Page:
2. Between Avenue X and Stillwell Av

Transfer at Avenue X to continue your trip.

For service to Avenue U, take the F to Kings Hwy and transfer to an Avenue X-bound F. For service from this station, take the F to Avenue X where it will become a Jamaica-bound F. More info here.

Also, keep an eye out for changes in Manhattan, the Bronx, and Queens. Schedules occasionally change, so check MTA.info for the latest updates.

Borough President Adams was joined by Assemblywoman Helene Weinstein and other legislative colleagues in making the announcement.

Borough President Adams was joined by Assemblywoman Helene Weinstein and other legislative colleagues in making the announcement. (Source: Adams’ office)

Several local schools are receiving hundreds of thousands of dollars each for repairs, upgrades and improvements as part of a $3.1 million allocation by Borough President Eric Adams to education institutions across the borough.

The beep today unveiled 16 school-related capital projects that will benefit from the allocation, which was packed into the city’s Fiscal Year 2015 budget.

“If you look around Downtown Brooklyn, something new is rising up every day and this is an exciting time for the borough and this area, as education and schools represent the vibrant energies of what’s coming up at this time,” said Borough President Adams. “This budget spans the far reaches of the borough; from Metrotech to Midwood and from Bed-Stuy to Bath Beach, we are leaving no school behind. Our goal is education, education, and education.”

The allocations are largely for technology upgrades, although some schools are receiving it for more general improvements.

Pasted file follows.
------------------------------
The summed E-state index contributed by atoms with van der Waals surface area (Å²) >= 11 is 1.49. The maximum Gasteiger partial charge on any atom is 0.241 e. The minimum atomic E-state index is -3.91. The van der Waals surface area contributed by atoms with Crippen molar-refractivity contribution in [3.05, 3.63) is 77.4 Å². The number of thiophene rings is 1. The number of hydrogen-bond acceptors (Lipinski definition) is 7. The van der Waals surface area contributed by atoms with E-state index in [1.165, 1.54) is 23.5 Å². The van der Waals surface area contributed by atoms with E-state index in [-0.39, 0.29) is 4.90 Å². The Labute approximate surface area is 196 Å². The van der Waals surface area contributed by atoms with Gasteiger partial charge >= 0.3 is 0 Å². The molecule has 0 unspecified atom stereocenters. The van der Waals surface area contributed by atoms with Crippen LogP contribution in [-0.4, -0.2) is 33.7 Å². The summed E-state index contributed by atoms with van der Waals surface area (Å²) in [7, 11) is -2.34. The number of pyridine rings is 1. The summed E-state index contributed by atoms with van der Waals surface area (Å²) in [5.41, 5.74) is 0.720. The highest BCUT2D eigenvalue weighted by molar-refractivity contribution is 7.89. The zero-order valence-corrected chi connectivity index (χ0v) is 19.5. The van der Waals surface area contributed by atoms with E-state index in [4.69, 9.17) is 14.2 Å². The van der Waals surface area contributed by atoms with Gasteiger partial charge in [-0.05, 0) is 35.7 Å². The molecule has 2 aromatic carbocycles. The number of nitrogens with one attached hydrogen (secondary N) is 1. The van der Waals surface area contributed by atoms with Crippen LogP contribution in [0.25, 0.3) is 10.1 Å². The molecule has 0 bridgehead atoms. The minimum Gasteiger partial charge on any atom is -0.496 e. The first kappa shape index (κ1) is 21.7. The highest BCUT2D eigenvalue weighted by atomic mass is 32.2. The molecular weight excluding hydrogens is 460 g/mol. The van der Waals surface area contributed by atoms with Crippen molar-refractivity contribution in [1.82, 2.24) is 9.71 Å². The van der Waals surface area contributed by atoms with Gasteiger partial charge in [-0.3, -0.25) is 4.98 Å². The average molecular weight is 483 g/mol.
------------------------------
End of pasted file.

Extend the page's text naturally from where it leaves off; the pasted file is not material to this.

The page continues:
Schools in our area are slated to receive the following:

  • $350,000 to James Madison High School for upgrades to the school’s library and media centers;
  • $225,000 for improvements to the library at Sheepshead Bay High School;
  • $200,000 for classroom technology purchases at Joseph B. Cavallaro I.S. 281;
  • $100,000 for classroom technology purchases at P.S. 169;

Local elected officials joined Adams during the announcement this morning to celebrate the funding.

“School libraries and media centers are essential to the success of today’s high school students,” said Assemblymember Helene Weinstein. “I thank Brooklyn Borough President Adams for this funding, which will enhance these services at Sheepshead and James Madison High Schools, and allow students to reach even greater heights.”

“Investing in education is the best investment we can make for the future of our state and country,” said Assemblymember William Colton. “These capital improvements will help bring much-needed technological advancements to our local Brooklyn schools that will better our children. This $200,000 capital grant for I.S. 281 will allow for the school to make technology improvements, including by purchasing smartboards and computer laptops, that will benefit our students by enhancing their learning experience, and provide valuable resources for our educators.”

Source: Wikimedia Common